Meetings & Conventions: Planner's Portfolio June
The Law & the Planner
By Jonathan T. Howe,
SAME OLD CONTRACT? LOOK AGAIN
Planners should be watching for new wording in hotels’
When presented with a standard boilerplate contract, many
planners mistakenly assume they’ve seen it all before. They give it
a quick glance, sign it and send it off. The problem: Chances are
it isn’t the same old contract.
Following are some areas to peruse where hotels might have
changed language since the last time you looked.
Many contracts provide for a cutoff date when rooms that have not
been reserved by the group revert to the property for resale. These
clauses previously stipulated that attendees who tried to book
after the cutoff would have the opportunity to book those rooms on
a “space available” basis.
The new language not only specifies space must be available, but
the negotiated rate must be available, also. Chances are, however,
that rate won’t be available. Planners should try to get the
wording changed to something like: “The last room available,
regardless of published rate, shall be sold at the convention
Until recently, most attrition clauses were based on the total room
pickup for the duration of the meeting. This is what I call a
“horizontal” calculation. In other words, if you had 350 room
nights booked over three days, regardless of the number of rooms
used per night, you would not have an attrition charge if your
total pickup was 350.
Today, however, those clauses often are calculated on a
“vertical” basis. Attrition is based not on the total room nights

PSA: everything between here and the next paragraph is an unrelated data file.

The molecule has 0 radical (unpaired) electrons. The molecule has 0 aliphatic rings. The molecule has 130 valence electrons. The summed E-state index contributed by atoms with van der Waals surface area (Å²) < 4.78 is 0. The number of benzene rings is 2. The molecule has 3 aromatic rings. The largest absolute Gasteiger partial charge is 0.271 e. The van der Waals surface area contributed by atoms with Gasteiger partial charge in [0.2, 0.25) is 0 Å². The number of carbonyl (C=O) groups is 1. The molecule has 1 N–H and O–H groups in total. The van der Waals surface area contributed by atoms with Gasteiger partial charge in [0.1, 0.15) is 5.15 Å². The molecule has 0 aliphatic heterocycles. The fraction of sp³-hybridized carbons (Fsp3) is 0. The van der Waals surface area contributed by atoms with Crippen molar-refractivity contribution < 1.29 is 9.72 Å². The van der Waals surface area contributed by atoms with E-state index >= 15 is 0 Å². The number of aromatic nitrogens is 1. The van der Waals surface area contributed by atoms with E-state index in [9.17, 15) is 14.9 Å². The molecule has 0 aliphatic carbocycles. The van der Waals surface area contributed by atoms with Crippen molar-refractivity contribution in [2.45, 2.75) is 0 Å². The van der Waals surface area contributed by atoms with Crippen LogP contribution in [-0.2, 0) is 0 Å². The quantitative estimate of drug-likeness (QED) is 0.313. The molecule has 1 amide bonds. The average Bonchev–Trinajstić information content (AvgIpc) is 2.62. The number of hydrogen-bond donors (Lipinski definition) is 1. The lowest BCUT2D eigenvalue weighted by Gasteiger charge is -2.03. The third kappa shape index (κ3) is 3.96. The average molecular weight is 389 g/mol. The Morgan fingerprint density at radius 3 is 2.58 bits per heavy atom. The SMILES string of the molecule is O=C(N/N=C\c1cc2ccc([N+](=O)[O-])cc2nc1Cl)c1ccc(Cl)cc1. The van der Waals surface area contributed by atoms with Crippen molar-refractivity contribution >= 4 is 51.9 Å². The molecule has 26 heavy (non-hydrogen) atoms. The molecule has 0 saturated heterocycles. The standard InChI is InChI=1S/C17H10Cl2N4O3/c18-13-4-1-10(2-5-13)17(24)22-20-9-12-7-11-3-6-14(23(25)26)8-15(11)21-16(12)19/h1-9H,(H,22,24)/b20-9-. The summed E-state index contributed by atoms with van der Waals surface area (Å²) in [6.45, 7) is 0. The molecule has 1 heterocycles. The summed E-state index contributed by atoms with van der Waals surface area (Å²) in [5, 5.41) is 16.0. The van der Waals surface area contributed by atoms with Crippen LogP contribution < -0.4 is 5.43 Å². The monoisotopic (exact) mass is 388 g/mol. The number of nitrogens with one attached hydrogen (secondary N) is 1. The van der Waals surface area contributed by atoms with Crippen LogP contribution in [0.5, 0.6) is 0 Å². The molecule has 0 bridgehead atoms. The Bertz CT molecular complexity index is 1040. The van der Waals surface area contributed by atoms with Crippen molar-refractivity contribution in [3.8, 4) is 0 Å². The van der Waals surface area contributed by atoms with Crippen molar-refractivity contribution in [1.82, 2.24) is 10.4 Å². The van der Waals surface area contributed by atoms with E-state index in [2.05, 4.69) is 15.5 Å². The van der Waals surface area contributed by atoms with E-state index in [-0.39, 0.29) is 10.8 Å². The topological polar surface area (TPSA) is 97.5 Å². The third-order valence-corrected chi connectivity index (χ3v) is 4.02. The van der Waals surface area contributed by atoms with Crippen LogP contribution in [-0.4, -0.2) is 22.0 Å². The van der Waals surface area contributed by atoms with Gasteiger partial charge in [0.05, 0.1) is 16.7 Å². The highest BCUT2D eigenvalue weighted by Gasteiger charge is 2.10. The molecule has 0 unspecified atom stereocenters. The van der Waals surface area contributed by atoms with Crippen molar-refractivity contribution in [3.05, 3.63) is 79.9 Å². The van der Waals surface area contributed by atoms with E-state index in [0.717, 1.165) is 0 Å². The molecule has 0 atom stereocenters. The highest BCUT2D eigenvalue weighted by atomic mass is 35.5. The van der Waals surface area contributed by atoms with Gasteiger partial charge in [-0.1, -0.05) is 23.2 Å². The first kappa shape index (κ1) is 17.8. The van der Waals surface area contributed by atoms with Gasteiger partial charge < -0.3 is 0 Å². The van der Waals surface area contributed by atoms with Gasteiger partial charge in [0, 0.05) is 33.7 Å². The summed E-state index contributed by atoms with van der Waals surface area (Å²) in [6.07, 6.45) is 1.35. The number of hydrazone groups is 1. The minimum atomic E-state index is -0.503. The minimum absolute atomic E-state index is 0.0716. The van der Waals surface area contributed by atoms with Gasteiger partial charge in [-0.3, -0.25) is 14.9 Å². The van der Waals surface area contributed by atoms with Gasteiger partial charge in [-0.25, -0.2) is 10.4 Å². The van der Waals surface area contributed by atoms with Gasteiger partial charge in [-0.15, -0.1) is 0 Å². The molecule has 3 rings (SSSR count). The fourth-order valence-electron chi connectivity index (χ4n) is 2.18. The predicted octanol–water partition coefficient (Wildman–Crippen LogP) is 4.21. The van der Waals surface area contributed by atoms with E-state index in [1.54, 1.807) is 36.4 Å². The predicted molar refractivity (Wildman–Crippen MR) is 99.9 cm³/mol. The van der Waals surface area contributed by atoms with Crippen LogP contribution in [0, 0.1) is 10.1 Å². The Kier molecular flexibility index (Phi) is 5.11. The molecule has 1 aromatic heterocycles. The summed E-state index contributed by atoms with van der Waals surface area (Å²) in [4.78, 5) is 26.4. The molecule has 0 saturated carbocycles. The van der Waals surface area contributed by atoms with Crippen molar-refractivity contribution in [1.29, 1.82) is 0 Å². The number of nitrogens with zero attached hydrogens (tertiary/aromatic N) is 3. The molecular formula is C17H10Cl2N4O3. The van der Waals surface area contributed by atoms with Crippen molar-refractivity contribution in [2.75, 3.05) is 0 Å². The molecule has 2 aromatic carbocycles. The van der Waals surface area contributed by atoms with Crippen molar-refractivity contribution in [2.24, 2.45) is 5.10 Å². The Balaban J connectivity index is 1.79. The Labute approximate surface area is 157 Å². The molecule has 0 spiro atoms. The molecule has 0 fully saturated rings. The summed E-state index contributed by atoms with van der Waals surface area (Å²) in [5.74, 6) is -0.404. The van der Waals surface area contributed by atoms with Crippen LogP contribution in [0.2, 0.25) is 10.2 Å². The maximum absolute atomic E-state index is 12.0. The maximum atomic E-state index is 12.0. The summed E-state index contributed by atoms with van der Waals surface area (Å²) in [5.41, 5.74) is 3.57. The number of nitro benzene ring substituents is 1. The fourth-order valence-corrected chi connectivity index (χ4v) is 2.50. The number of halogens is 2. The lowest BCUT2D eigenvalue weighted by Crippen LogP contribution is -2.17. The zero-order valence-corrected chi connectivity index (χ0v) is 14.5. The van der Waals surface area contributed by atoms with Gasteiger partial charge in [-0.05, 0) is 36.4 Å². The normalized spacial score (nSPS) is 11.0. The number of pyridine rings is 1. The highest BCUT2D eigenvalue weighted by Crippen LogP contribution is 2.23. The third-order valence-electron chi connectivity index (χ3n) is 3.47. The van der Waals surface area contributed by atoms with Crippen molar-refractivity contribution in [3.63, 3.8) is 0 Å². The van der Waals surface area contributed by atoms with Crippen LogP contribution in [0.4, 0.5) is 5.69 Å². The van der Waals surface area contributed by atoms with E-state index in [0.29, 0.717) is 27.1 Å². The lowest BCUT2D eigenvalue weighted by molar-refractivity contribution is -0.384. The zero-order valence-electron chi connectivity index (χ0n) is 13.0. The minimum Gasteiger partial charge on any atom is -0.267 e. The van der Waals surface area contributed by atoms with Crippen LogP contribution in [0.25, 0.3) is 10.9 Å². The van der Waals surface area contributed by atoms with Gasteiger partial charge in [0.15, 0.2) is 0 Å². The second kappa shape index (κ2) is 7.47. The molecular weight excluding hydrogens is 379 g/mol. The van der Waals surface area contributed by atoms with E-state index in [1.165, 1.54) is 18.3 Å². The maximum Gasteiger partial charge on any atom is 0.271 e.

you pick up, but on how many room nights you use each day. If you
have promised 100 room nights on Monday and 200 on Tuesday, you’ll
be charged for falling short on Monday even if your numbers far
exceed the block on Tuesday.
Does the hotel impose resort fees, service charges or early
departure fees? These are just a few of the surprises that have
appeared on attendees’ bills over the past year or so.
If these charges are unacceptable to your group, the contract
must state so. And, if that’s the case, you should advise attendees
that such fees should not be signed for at checkout.
On the other hand, if the charges are agreed upon in the
contract, it should also specify that early departure or forfeiture
of deposit fees will be counted toward your attrition costs. You
want credit for “a room paid for,” not “a room paid for and
SELLING AGAINST THE BLOCK
Recently, we have seen hotels selling against the meeting planner’s
block. For instance, a planner blocks 1,000 rooms in a 2,000-room
hotel. The hotel then goes directly to the attendee base, generally
exhibitors, and offers them a better deal than the negotiated rate.
Then the hotel refuses to credit the group for the rooms bought
outside the block.
This can happen unintentionally, too, with attendees finding
Internet deals or other discounts. Planners should be assured that
if a person from the group has booked a room, the group gets
credit, no matter the rate paid or means of booking.
Always make sure there is a comprehensive statement in the
contract stating that the group will be credited for all guests on
the event’s registration list. A provision should be made that the
planner will be able to cross-match housing lists with the hotel’s.
Many times the name on your list might not match the hotel’s. For
example, I might be “Jon Howe” for the meeting, but “Jonathan T.
Howe” for the hotel to match credit card requirements. Make sure
you have the right to verify the names so every head is
Howe, Esq., is a senior partner in the Chicago and
Washington, D.C., law firm of Howe & Hutton, Ltd., which
specializes in meetings, travel and hospitality law. Legal
questions can be e-mailed to him at firstname.lastname@example.org.
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